‘Bright future’ for historic farm toy industry | State and Region

DYERSVILLE, Iowa — Some form of farm toy has been around since the dawn of civilization, but over the past 100+ years, makers have taken advantage of improving technology to create true art.

Doug Harke writes a monthly column for Toy Farmer magazine, and says farm toys began to become popular in the late 1800s and grew to the point where several companies made some form of toy.

By 1918 cast iron toys were being made by the Arcade Manufacturing Company based in Freeport, Illinois.

“Arcade made an Avery tractor out of cast iron,” says Harke.

According to information from the Arcade Toy Museum, Arcade really started focusing on developing its line of toys in 1921, and subsequently manufactured many different toys.

“Arcade was really the dominant toymaker at the turn of the 20th century,” says Harke, adding that this included licensing all International Harvester toys.

He says other manufacturers were also involved in making farm toys. Arcade remained the dominant company until World War II. Harke says that no metal farm toys were made during the war due to rubber and metal shortages.

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“Arcade left the toy market when they were called upon to make parts for the war effort after the bombing of Pearl Harbor,” says Harke.







Photo by Gene Lucht


Various farm machinery companies had licensing agreements with other manufacturers, including John Deere, Oliver, and McCormick Deering.

Harke says a new line of resin developed during World War II helped manufacturers develop a type of plastic that could be used in farm toys. The Product Miniature Company, based in Milwaukee, Wisconsin, began producing the plastic Farmall M model, and by the end of 1947 Harke says 2 million tractors had been sold.

The farm toy market welcomed a new player in 1945 when Fred Ertl started making toy tractors in the oven of his home in Dubuque, Iowa. Ertl was a journeyman moulder at Adams Company in Dubuque which was temporarily closed due to a strike.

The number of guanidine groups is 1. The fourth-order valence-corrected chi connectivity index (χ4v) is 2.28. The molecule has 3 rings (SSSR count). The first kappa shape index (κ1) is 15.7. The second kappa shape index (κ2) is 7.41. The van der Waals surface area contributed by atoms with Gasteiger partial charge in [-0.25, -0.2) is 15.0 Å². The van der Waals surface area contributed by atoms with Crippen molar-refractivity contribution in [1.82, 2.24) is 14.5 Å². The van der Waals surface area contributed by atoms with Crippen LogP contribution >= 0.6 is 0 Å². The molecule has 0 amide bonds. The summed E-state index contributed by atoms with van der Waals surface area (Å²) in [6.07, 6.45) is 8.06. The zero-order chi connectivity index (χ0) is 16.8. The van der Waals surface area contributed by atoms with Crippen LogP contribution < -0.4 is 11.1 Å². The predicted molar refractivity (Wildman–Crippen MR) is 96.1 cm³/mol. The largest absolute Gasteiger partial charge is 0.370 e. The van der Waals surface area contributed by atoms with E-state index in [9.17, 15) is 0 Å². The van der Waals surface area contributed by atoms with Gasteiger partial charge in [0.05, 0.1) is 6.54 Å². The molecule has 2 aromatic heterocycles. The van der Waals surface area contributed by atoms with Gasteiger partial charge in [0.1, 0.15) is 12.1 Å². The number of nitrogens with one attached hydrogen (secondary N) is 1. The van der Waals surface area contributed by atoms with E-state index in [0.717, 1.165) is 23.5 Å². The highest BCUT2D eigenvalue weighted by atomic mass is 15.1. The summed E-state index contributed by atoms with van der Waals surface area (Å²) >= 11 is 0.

Ertl began taking faulty aluminum airplane pistons and began melting them down. He used sand molds for aluminum and started making toy tractors.

“These were really the first toys that looked like real tractors,” says Bill Walters, senior vice president of the TOMY toy company. Walters, a native of Dyersville, is responsible for the Ertl brand along with TOMY.

Walters says the first tractor Ertl made was an Allis-Chalmers WC model. Ertl eventually met with representatives of John Deere and received permission to produce toy tractors bearing the company name. The first Deere tractor produced by Ertl was the Model A, manufactured in 1952.

“Deere saw the benefit of having these toys,” Walters says.







Tractor by ladder

This display shows how different toy sizes, such as 1/64, 1/32 and 1/16 would compare to a full size tractor.


Photo by Aaron Viner


Eventually, Ertl moved to a larger factory in Dyersville in 1959. The Ertl family sold the business in 1977, but through subsequent sales, the Ertl brand remained the dominant player in farm toy manufacturing.

“Over the years, the manufacturing has become more sophisticated,” says Walters. “Now we get real engineering data from companies. We have developed a tooling model that allows us to have it checked before starting the process. We have good business relationships.

Both Walters and Harke have been inducted into the National Farm Toy Hall of Fame.







Gary Asay's collection of toy tractors

Gary Asay’s toy tractor collection shows a bit of his own history. It includes a toy tractor and a set of records he played with as a child that have been restored.


Photo by Phyllis Coulter


Walters says farm toys remain very popular with children and collectors. This includes both die-cast and plastic toys, as well as current and vintage brands.

“There are still millions of farm kids around the world who love to play with toy tractors and other equipment,” he says. “And there are kids in the city who see construction equipment all the time and like to play with those toys.

“As long as we have carpet producers like them, farm toys will remain very popular. We see a very bright future for this hobby and this industry.

About Lola C. Chapman

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